4 big tax increases needed to fund South Africa’s new health system

Trade union Solidarity has flagged concerns with the planned implementation of the National Health Insurance (NHI) and how it will ultimately be funded.

The NHI Bill is currently undergoing a public consultation process, with a number of healthcare, civil society and political groups presenting on why the new system should or should not be introduced.

In a recent presentation to parliament, the union noted that the funding figures for the proposed scheme are already out of date as the project was first mooted as far back as 2010, with no clear costing analysis made in subsequent white papers in 2015 and 2017.

This means that cost estimates for the new scheme range anywhere from R256 billion to R394 billion per annum, with an estimated funding gap of between R33 billion and R226 billion. It added the scheme will rely like rely on hefty tax increases to make up the funding shortfall, including:

  • An income tax surcharge of up to 20%;
  • A VAT increase from 15% to 20%;
  • A payroll tax of 5.5%;
  • Increasing corporate income tax from 28% to 42%;
  • A combination of these.

Irrespective of where the cost of the new NHI actually falls, Solidarity said that the new scheme is fundamentally unaffordable, unnecessary and unworkable. It noted said that the lower-end estimate of R33 billion for a watered-down version of the scheme was no longer possible due to rising costs, while other costs were not accurate as they rely on a strong governance framework.

“If you look at just the AG findings on health departments…only the Western Cape managed in the 2018 report an 82% clean audit in the health sector, with Gauteng second on 52%, and after that it’s Mpumalanga with 24% clean audits and no one else got above that.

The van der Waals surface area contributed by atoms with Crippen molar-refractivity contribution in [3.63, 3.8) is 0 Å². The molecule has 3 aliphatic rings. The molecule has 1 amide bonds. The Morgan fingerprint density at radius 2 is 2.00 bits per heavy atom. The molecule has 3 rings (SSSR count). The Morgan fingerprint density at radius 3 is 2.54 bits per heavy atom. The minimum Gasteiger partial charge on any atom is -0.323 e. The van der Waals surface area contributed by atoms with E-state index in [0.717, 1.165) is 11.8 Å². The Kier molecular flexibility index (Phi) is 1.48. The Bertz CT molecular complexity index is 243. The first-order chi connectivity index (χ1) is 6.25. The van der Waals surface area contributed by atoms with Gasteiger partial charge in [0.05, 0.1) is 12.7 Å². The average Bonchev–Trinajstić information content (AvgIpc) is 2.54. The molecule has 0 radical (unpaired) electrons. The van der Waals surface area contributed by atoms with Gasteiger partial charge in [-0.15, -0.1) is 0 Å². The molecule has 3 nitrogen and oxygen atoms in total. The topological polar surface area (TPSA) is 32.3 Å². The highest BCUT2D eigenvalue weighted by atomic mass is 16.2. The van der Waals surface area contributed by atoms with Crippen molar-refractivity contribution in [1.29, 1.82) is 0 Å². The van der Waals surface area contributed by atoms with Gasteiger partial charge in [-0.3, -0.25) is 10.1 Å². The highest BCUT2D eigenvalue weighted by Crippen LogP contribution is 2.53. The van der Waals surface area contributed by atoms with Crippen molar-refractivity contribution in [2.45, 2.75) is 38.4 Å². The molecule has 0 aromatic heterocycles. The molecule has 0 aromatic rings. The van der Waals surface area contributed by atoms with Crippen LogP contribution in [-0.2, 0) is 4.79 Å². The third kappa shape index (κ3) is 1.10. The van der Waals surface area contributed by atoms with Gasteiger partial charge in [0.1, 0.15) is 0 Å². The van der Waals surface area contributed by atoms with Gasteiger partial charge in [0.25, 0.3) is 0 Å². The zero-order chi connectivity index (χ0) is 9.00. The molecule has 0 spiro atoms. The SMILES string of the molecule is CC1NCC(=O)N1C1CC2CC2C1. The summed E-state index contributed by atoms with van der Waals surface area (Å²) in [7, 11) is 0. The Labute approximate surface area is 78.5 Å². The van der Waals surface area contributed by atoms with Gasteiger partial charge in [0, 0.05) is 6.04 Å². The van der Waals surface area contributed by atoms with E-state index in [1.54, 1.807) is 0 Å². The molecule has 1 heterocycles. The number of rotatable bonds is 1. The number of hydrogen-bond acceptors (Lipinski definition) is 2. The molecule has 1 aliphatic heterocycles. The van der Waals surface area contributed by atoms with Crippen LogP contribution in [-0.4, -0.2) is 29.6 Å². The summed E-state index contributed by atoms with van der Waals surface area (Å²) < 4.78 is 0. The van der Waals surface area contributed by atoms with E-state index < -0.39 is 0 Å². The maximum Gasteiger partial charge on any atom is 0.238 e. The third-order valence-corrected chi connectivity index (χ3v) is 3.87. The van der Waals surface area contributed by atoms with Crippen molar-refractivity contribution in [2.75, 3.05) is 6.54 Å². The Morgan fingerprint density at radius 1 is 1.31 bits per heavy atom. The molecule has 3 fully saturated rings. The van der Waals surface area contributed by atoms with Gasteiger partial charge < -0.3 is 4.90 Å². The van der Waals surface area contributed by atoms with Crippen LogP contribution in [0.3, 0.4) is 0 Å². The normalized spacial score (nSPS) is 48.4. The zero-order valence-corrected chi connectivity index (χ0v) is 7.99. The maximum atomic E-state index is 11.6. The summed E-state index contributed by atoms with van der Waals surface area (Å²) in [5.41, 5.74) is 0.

“There’s a lot that can be fixed before we try to scrap the system and start over. And we should rather be focussing on those reforms that have been recommended,” said the group’s Connie Mulder.

South Africa’s biggest open medical scheme Discovery has also flagged concerns around the proposed National Health Insurance (NHI) scheme and how it will be funded.

In a separate presentation to parliament, Discovery said it was broadly supportive of the bill, but was concerned about the funding shortfall it will create and how this will be passed on to government budgets and, ultimately, taxpayers.

The group estimates that private health spend, including the medical aid financing of around nine million South Africans, currently equates to R212 billion (44%) of total healthcare funding in South Africa.

If medical schemes are eliminated, as is proposed by the NHI Bill, the R212 billion funding gap will need to be absorbed by the state, Discovery said.

“If taxation is used to increase state healthcare budget to this amount, additional 4.1% of GDP needs to be collected in taxes – unlikely to be feasible.

“A more feasible pathway to increase public sector per capita funding is to maintain medical scheme funding, expand access to the employed population while state funds focus on the most vulnerable.”


Read: More doctors expected to leave South Africa because of the NHI

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